Social Icons

Thursday, February 16, 2012

Data Structures Questions and Answers for Technical Interviews Part-1


Q: What are the major data structures used in the following areas : RDBMS, Network data model and Hierarchical data model.
A:
  1. RDBMS = Array (i.e. Array of structures)
  2. Network data model = Graph
  3. Hierarchical data model = Trees

Q: What are the major data structures used in the following areas : RDBMS, Network data model and Hierarchical data model.
A:
  1. RDBMS = Array (i.e. Array of structures)
  2. Network data model = Graph
  3. Hierarchical data model = Trees

Question: What is almost complete binary tree?.
Answer:An almost complete binary tree is a tree in which each nodethat has a right child also has a left child. Having a left child does not require a node to have a right child. Stated alternately, an almost complete binary tree is a tree where for a right child, there is always a left child, but for a left child there may not be a right child.The number of nodes in a binary tree can be found using this formula: n = 2^h Where n is the amount of nodes in the tree, and h is the height of the tree.
Question:

Given two numbers m and n, write a method to return the first number r that is
divisible by both (e.g., the least common multiple).
Answer:

The Approach:

What does it mean for r to be divisible by m and n? It means that all the primes in m must go into r, and all primes in n must be in r. What if m and n have primes in common?

For example, if m is divisible by 3^5 and n is divisible by 3^7, what does this mean about r? It means r must be divisible by 3^7.

The Rule: For each prime p such that p^a \ m (e.g., m is divisible by p^a) and p^b \ n, r must be divisible by p^max(a, b)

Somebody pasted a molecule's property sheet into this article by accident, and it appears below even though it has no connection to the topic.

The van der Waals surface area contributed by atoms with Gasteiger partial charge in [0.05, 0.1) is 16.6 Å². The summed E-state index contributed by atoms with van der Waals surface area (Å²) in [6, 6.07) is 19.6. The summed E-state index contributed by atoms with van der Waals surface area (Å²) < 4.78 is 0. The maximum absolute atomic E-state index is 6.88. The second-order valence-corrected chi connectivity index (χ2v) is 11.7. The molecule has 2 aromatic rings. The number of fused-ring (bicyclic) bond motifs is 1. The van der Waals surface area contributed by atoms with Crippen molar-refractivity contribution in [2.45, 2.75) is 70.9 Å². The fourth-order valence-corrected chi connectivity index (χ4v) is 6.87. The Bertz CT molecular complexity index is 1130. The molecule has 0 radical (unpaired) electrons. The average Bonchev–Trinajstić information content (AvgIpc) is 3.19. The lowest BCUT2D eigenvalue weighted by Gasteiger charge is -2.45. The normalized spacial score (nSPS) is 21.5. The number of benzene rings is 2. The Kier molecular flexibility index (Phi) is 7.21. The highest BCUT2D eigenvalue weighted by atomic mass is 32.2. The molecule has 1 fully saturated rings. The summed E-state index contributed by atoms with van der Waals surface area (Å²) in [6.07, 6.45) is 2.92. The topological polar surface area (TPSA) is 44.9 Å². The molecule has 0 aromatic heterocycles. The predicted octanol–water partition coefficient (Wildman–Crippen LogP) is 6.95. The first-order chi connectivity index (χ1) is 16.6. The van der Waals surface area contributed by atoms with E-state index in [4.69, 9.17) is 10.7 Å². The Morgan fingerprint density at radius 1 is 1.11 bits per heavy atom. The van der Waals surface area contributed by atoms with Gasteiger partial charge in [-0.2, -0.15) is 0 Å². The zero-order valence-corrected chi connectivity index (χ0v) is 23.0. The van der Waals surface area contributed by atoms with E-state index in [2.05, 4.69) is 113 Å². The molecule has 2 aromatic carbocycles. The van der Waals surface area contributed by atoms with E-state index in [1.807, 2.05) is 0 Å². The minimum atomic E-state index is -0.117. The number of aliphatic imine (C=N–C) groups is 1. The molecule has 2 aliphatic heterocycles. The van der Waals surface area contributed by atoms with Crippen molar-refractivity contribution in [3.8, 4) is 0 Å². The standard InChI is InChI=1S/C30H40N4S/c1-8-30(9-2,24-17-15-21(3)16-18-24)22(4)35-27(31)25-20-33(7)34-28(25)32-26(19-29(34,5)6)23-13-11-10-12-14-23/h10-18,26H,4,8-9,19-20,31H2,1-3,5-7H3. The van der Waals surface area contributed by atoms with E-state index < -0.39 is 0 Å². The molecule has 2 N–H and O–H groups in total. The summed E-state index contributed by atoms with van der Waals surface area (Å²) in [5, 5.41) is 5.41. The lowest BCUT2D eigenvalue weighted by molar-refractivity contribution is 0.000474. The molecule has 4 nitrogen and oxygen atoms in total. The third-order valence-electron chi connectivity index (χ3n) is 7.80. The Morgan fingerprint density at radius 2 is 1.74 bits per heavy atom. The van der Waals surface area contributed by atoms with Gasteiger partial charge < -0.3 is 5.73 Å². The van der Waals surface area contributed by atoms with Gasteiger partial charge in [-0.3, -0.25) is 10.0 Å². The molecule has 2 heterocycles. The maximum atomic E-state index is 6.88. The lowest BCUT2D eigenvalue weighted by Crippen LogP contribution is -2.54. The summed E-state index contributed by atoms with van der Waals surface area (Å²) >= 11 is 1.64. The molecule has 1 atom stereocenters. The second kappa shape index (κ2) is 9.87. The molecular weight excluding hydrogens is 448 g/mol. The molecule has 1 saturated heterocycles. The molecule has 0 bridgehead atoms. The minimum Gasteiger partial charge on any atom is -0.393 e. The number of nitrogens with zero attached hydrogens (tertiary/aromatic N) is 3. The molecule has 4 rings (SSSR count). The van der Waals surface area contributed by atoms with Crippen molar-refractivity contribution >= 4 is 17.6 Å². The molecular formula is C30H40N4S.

The Algorithm:
Define q to be 1.
for each prime number p less than m and n:
find the largest a and b such that p^a \ m and p^b \ n
let q = q * p^max(a, b)
return q


Q How would you check if a binary tree is balanced?
Solution:


A tree is considered balanced when the difference between the min depth and max depth does not exceed 1.
Recursive algorithms always work well on trees, so here’s some code.
int min_depth( Node * root ) {

    if( !root ) {

        return 0;

    }

    return 1 + min( min_depth( root->left ),

                    min_depth( root->right ));

}



int max_depth( Node * root ) {

    if( !root ) {

        return 0;

    }

    return 1 + max( max_depth( root->left ),

                            max_depth( root->right ));

} 



bool is_balanced( Node * root ) {

    return ( max_depth( root ) - min_depth( root ) ) <= 1

}

Q: Write a C program to delete a tree (i.e, free up its nodes)

Solutions:
 
clear(struct node* pNode)
{
if (pNode != NULL)
{
clear(pNode->left);
clear(pNode->right);
delete pNode;
}
}



Q Write a C program to determine the number of elements (or size) in a tree.


Solution:

int tree_size(struct node* node)  {
  if (node==NULL)
  {
    return(0);
  }
  else
  {
    return(tree_size(node->left) + tree_size(node->right) + 1);
  }  }

Q Write a C program to find the depth or height of a tree.


Solution:
  
tree_height(mynode *p) {
   if(p==NULL)return(0);
   if(p->left){h1=tree_height(p->left);}
   if(p=>right){h2=tree_height(p->right);}
   return(max(h1,h2)+1); }



The degree of the leaf is zero. The degree of a tree is the max of its element degrees. A binary tree of height n, h > 0, has at least h and at most (2^h -1) elements in it. The height of a binary tree that contains n, n>0, elements is at most n and atleast log(n+1) to the base 2.

Log(n+1) to the base 2 = h

n = (2^h - 1)





Q How to create a copy of a linked list? Write a C program to create a copy of a linked list.